A resuscitator is a device used by individuals and health professionals to force oxygen into the lungs of a person who is not breathing. Manual resuscitators require the use of physical exertion by the rescuer who tries to get the patient breathing again. Gas-powered resuscitators, on the other hand, require little exertion on the part of the operator, whose main focus is to make sure that the unit does not malfunction and delivers the right amount of pressure.
A manual resuscitator is portable, and while some are primarily used by emergency medical professions, they can be included in medicine cabinet or first aid kit for use by lay persons. They are widely available at various online retail stores and retailers who sell medical supplies to consumers. The two main types of manual resuscitators are the bag valve mask (BVM), which is commonly used by those in the medical profession, and the breath-powered resuscitator, often used by individuals who are not in a medical profession.
The three components of a BVM resuscitator are a bag, a mask, and a valve. The bag resembles a bulb, and is squeezed to ventilate the patient with ambient air instead of oxygen from a gas powered pressure tank. The mask goes over the patient's face to prevent air from escaping and to help channel the oxygen into the lungs. The valve controls the rate of flow of air into the lungs. An emergency service professional can transform a BVM to a gas-powered one by connecting the resuscitator to a tank.
A breath-powered resuscitator consists of a facial mask that goes over the patient's nose and mouth, with a tube that protrudes out for a rescuer to breathe oxygen directly into the patient's lungs. Some do not have a mask at all, and the rescuer simply inserts a wide tube into the mouth and breathes air into the patient. This is the least effective option, because the air is not trapped by a mask. Breath-powered resuscitators are easy to use, however, and are usually inexpensive. They do not have any bags to squeeze, and therefore there is less concern about fatigue.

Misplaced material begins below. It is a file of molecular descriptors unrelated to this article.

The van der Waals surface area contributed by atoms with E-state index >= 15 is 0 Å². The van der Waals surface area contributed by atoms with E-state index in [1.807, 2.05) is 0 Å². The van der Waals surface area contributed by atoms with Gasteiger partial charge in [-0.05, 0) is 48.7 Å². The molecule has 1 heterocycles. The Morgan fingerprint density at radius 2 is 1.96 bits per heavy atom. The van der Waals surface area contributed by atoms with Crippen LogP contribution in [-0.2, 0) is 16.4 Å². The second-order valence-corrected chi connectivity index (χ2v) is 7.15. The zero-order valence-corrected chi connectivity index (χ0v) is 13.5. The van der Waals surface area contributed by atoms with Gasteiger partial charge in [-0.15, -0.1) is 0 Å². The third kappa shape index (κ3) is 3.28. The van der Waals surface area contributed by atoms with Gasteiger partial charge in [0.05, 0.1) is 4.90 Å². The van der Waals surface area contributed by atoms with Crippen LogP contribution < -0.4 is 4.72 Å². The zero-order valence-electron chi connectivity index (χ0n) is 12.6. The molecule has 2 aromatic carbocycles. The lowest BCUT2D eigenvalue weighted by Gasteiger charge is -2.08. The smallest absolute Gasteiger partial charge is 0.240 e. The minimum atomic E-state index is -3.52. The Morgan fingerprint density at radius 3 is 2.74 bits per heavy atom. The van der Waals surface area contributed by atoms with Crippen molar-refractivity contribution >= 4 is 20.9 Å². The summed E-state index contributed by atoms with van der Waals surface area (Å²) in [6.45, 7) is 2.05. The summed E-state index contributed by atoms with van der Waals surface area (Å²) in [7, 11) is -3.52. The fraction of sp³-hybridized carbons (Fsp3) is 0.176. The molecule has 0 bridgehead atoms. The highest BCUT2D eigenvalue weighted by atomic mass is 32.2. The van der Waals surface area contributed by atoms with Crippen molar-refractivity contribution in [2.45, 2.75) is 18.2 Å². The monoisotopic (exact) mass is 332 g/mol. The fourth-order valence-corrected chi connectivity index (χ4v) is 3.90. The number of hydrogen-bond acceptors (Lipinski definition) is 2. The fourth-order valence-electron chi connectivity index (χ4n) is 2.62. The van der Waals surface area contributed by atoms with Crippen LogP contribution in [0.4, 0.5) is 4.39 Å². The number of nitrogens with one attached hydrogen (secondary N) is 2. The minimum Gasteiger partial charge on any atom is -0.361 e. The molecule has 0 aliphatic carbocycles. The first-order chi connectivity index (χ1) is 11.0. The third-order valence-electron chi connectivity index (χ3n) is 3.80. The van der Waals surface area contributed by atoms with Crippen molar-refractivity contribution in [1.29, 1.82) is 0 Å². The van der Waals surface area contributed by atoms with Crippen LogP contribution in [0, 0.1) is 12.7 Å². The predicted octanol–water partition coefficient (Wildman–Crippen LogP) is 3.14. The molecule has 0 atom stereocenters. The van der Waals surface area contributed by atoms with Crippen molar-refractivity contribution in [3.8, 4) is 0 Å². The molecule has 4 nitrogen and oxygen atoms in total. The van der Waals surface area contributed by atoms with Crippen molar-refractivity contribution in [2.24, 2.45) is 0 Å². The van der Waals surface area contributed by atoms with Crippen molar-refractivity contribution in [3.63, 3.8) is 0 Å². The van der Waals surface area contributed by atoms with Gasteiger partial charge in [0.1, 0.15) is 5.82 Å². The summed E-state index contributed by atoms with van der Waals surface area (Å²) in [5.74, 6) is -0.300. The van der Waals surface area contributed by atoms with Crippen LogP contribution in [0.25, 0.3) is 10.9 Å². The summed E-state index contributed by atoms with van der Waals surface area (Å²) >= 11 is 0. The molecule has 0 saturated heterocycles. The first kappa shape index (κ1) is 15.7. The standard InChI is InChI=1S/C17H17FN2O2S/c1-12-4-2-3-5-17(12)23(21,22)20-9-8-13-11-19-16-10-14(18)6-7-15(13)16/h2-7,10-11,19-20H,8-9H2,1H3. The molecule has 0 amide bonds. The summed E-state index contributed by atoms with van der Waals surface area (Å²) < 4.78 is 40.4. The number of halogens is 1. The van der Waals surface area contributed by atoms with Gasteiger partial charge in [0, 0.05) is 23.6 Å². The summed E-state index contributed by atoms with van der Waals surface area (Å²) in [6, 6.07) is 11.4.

Gas-powered resuscitators provide oxygen to patients who are not breathing by the use of gas instead of human exertion. A person has to manually trigger the resuscitator by pushing a button or using a lever, but the unit containing oxygen does the work of delivering oxygen through a mask and endotracheal tubes. Many resuscitators have a "demand mode" feature, which automatically delivers oxygen based on how the patient is breathing. It is often better to use gas-powered resuscitators to avoid the fatigue associated with manual resuscitators, where the operator has to squeeze the bag over and over again while holding the mask in place. There is a risk of causing serious injury to the patient if a gas powered resuscitator malfunctions, however, and the pressure of the oxygen delivered is not limited.